UV-induced anthocyanin in the host plant Sedum lanceolatum has little effect on feeding by larval Parnassius smintheus
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Climate change has resulted in shorter periods of snow cover in alpine meadows, increasing the duration of UV exposure. We established the relationship between increased exposure to UV light and anthocyanin pigment levels in host plant Sedum lanceolatum and tested whether increased exposure changed the feeding behavior of its herbivore Parnassius smintheus. Anthocyanin concentrations were significantly greater in plants exposed to UV. Under field conditions, we found a preference of P. smintheus caterpillars for plants with slightly above average levels of anthocyanin; however, no-choice feeding experiments in which larvae ranging from 1 to 3 days old were placed on UV-rich and UV-low plants showed no difference in feeding. These results indicate that the reduction of snow cover in alpine meadows will change the pigment profile of plants, but these changes may have little effect on herbivory.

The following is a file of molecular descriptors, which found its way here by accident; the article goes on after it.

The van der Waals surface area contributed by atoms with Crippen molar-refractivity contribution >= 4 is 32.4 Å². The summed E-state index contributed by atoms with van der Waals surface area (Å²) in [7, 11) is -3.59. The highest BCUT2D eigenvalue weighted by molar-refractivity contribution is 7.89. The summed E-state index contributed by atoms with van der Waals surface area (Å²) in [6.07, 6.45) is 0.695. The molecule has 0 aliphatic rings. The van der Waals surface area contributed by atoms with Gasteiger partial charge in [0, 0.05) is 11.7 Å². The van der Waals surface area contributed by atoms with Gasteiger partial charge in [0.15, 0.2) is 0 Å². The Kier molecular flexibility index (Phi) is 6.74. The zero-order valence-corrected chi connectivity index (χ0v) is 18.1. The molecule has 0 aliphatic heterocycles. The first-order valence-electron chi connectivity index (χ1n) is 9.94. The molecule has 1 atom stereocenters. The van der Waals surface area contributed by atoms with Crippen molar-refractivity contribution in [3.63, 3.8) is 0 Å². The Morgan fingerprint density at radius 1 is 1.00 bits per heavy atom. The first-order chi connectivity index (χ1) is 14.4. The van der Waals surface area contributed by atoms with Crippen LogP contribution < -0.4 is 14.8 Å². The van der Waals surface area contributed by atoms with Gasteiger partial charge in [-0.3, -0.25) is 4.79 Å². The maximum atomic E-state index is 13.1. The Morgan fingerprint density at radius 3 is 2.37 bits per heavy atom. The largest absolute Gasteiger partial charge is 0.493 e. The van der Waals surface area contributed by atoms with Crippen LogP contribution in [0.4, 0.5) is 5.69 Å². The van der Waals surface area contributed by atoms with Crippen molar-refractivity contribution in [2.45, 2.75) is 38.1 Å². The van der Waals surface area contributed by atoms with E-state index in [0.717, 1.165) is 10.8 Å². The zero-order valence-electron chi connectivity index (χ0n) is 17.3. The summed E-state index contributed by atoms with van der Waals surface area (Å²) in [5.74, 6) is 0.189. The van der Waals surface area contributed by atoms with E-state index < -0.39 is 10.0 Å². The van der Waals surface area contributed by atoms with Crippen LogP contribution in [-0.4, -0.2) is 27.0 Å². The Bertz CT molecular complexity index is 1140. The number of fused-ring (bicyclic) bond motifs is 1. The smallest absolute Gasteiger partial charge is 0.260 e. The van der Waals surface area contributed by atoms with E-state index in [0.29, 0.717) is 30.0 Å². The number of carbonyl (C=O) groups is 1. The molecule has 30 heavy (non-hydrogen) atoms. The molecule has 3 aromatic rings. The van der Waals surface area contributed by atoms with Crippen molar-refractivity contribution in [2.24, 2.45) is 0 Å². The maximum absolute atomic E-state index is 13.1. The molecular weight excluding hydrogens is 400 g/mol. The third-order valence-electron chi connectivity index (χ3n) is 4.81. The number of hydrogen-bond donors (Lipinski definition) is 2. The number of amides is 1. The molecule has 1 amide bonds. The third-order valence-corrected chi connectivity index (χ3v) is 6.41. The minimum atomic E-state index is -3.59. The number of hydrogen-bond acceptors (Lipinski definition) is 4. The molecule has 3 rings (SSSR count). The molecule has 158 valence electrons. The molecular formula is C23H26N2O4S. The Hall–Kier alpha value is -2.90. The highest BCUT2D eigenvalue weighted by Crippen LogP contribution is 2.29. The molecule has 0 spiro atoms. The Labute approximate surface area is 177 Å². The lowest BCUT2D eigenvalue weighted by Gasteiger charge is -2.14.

KeywordsAnthocyanin Herbivory Climate change Plant defense
We thank Kelsey Harrison, Sarah Senne, and Alexus Wimbish for assistance in the field. Research was supported by a National Geographic Society Grant (NGS-9905-16) to SFM and a University of Cincinnati, Department of Biological Sciences STEM summer fellowship to JPB.
SFM and JPB conceived the research. JPB carried out the laboratory experiments. JPB and SFM conducted the field research and analyzed the data. JPB wrote the first draft of the manuscript and SFM edited it.
Compliance with ethical standards
Conflict of interest
The authors declare no conflicts of interest.
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